Carrickfergus presented an easy target, though the small garrison offered a fierce defense. During the siege the defenders ran out of ammunition and ended up firing buttons at the attackers. When word of the capture reached Dublin, the Lord Lieutenant Duke of Bedford went with a small force of dragoons to Carrickfergus, however Thurot was able to hold his position for five days. During this time he was able to harass Belfast and demand supplies and a ransom from the city.
It was not until General Strode mobilized a large force of local militia and the appearance of a Royal Navy squadron off the coast that the French position became untenable and Thurot was forced to flee. The little French squadron was however pursued and was caught and destroyed at the Battle of Bishops Court in the Irish Channel, with Thurot among the dead. By this time the French had been forced to abandon their planned invasion and the endeavor played little part in the course of the war.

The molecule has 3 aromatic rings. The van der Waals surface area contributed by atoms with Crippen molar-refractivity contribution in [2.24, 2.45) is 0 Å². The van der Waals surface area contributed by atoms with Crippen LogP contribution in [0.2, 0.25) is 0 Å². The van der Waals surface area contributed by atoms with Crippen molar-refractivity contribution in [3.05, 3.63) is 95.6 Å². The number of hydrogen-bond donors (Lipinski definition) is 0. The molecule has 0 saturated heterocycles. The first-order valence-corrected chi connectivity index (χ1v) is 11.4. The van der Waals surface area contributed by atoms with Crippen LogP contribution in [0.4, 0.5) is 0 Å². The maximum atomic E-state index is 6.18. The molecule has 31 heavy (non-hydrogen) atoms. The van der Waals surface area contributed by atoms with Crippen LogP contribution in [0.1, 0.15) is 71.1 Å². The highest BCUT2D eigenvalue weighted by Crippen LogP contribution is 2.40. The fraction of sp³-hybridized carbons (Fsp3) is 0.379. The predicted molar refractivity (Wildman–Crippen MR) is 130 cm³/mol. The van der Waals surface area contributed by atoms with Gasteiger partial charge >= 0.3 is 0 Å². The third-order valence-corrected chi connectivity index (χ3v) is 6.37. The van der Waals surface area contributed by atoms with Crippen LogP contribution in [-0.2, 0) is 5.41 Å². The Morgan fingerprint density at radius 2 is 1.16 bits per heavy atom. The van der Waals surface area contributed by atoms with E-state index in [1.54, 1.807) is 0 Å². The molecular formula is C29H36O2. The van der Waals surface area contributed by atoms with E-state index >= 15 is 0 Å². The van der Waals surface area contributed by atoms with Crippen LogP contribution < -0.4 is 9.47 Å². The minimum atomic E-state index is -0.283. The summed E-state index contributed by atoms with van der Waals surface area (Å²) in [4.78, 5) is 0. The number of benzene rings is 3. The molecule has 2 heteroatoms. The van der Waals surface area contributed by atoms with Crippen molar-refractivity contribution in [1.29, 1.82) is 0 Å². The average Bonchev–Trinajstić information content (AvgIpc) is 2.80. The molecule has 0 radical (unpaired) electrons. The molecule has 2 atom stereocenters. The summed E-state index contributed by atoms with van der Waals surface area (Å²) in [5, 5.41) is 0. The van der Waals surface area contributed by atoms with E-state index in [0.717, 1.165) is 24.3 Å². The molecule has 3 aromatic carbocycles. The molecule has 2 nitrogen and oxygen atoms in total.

This scene was built by James Pegrum as part of a series of models on interesting events in British history. Follow us on Facebook, Twitter and Instagram to see them first.